CommentSympatry: Eremias burchelli, Pseudocordylus microlepidotus and Trimerorhinus rhombeatus (fide Hewitt 1925). 
EtymologyNamed after John Awdry Cottrell (b. 1904), a South African naturalist and ornithologist who collected the holotype (1925). 
  • Bates, M.F.; Branch, W.R., Bauer, A.M.; Burger, M., Marais, J.; Alexander, G.J. & de Villliers, M.S. (eds.) 2014. Atlas and Red List of the Reptiles of South Africa, Lesotho, and Swaziland. Suricata 1. South African National Biodiversity Institute, Pretoria, 512 pp.
  • Bates, Michael F. 2013. Geographic distribution: Tropidosaura cottrelli (Hewitt, 1925) Cottrell's Mountain Lizard. African Herp News (60): 26-28 - get paper here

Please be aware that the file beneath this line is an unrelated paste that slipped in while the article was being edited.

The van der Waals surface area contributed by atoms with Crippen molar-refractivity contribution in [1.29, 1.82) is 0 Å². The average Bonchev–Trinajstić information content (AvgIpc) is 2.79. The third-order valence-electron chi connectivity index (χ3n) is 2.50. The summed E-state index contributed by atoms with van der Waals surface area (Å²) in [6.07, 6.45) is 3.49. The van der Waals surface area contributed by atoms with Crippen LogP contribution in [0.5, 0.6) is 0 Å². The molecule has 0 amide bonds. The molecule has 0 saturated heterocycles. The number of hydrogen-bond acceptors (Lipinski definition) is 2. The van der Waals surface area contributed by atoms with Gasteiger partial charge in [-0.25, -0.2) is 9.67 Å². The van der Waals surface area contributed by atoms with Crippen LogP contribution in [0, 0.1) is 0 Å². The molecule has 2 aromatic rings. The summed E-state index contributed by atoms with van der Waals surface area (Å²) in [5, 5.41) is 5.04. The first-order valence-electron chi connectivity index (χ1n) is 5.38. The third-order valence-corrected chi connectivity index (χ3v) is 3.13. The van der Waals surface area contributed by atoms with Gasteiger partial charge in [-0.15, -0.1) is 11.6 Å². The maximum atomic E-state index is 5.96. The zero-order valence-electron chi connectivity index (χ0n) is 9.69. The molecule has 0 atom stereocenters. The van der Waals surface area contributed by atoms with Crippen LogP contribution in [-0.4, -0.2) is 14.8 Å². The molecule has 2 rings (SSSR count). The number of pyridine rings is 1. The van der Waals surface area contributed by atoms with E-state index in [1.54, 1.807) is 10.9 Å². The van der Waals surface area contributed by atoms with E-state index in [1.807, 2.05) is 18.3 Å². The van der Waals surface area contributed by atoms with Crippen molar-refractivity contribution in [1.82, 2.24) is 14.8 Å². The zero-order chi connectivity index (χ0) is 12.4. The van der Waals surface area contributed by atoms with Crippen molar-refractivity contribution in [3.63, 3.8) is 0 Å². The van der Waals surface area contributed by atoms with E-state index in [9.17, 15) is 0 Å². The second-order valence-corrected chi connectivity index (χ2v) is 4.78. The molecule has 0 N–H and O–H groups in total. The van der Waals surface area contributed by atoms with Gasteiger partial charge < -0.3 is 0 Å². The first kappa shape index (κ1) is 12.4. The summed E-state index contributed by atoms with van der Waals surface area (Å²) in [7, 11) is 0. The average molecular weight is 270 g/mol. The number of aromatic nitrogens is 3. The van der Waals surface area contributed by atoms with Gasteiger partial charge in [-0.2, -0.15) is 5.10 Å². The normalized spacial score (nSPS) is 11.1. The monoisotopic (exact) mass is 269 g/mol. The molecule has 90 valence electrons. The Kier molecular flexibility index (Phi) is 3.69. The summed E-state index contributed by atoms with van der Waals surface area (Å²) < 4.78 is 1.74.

• Beolens, Bo; Michael Watkins, and Michael Grayson 2011. The Eponym Dictionary of Reptiles. Johns Hopkins University Press, Baltimore, USA - get paper here
  • Branch, W.R 1985. Geographical Distribution - Tropidosaura cottrelli. J. Herp. Assoc. Africa (31): 26-26 - get paper here
  • CONRADIE, WERNER; WILLIAM R. BRANCH, & GILLIAN WATSON 2019. Type specimens in the Port Elizabeth Museum, South Africa, including the historically important Albany Museum collection. Part 2: Reptiles (Squamata). Zootaxa 4576 (1): 001–045 - get paper here
  • FitzSimons, V.F. 1943. The lizards of South Africa. Transvaal Museum Memoir No.1 (Pretoria), 528 pp.
  • Hewitt, J. 1925. On some new species of Reptiles and Amphibians from South Africa. Rec. Albany Mus. (Grahamstown) 3: 343-370